NYC unveils plans to speed up buses — the slowest in the U.S.

Brooklyn bus route singled out for improvements

April 19, 2019 Mary Frost
The mayor singled out the bus route on Livingston Street from Boerum Place to Flatbush Avenue. Eagle file photo by Mary Frost
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New York City buses are the slowest in the United States, averaging 8 miles per hour — and even slower during peak times.

With ridership dropping 13 percent over the last four years, the city has come out with a Better Buses Action Plan it says will increase bus speeds by 25 percent by 2020.

Part of Mayor Bill de Blasio’s 2019 OneNYC plan, it includes a package of road changes, technology improvements, pedestrian priority zones and off-hour delivery requirements.

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De Blasio announced the changes on Thursday. He said bus improvements would build a fairer city for New Yorkers, and would complement congestion pricing.

One troubled route in Brooklyn, on Livingston Street from Boerum Place to Flatbush Avenue, was singled out in the mayor’s announcement. Planned improvements include extended bus lane hours; a dedicated westbound right turn arrow and signal phase to help buses turning right from westbound Livingston Street onto Boerum Place; and physical barriers to prevent illegal parking and standing. The city says 63,000 commuters ride this route every day.

Other bus routes in Brooklyn slated for improvements include Pennsylvania Avenue; Malcolm X Boulevard; Church Avenue and East New York Avenue. The city says it will reach out to residents and stakeholders before implementing changes.

Delivery truck changes

The mayor said that the number of business locations enrolled in the Overnight/Off-Hour Delivery program will triple this year, from just over 500 to 1,500. Most of the current participants (119 businesses) are in Manhattan and Brooklyn.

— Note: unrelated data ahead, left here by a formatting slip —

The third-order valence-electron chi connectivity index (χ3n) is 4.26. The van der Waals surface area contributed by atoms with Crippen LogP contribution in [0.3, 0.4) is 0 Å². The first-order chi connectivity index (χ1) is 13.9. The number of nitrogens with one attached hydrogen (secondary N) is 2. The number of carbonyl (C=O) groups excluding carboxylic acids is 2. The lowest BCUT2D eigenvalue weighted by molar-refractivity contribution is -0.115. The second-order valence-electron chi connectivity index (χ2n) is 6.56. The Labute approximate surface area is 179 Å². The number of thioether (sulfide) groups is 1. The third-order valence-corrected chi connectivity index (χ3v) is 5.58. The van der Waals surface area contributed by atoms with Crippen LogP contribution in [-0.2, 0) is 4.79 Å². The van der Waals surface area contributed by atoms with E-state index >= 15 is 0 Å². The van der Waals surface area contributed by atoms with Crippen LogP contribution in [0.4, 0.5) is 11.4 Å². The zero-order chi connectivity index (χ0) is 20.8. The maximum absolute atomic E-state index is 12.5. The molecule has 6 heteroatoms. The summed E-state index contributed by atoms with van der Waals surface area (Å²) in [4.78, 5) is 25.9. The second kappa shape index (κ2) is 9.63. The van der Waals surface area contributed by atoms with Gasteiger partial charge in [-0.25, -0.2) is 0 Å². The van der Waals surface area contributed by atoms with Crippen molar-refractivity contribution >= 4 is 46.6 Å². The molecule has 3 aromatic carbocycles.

The idea behind the program is to reduce roadway congestion and double parking in active bus lanes. The city plans to spend $1 million on outreach to all businesses in areas of Manhattan and Downtown Brooklyn to invite them to participate in the program.

Not everyone is happy with restricted delivery hours, however.

In April, dozens of business along Fulton Street in Fort Greene and Clinton Hill fought their own business improvement district over a city plan to take away parking spaces and add bus-only lanes in front of their stores.

The city said the bus lanes will speed up snarled bus service for the roughly 20,000 riders who take the B25 and B26 lines every day. Transit advocacy groups like Riders Alliance and New York Public Interest Research Group’s Straphangers Campaign applauded the plan, which would eliminate parking on Fulton Street (on the south side during the evening rush and on the north side during the morning rush).

Roughly 80 shopkeepers, however, petitioned Small Business Services Commissioner Gregg Bishop demanding that the city stop the project, arguing that the lanes will mess up deliveries and drive away customers.

Fulton Area BID Executive Director Phillip Kellogg told the Brooklyn Eagle at that time that the city modified the plan so that only one side of Fulton would be affected. “[We] did not get the plan eliminated, but did secure a 50 percent cut in number of hours from the original proposal,” Kellogg said.

Signal priority

Other improvements include the installation of 300 additional Transit Signal Priority intersections per year. This helps buses move through intersections faster by holding a traffic light green or turning a red light green sooner. Currently, there are 600 units installed.

The city also wants to install more bus lane cameras to identify and ticket bus lane violators. NYPD has already initiated deployment of seven tow truck teams to enforce bus lanes citywide.

The City Council has also funded real time bus arrival information at nearly 500 bus stops, with plans for nearly 200 more.

Planning workshops also resulted in additional recommended Select Bus Service corridors.

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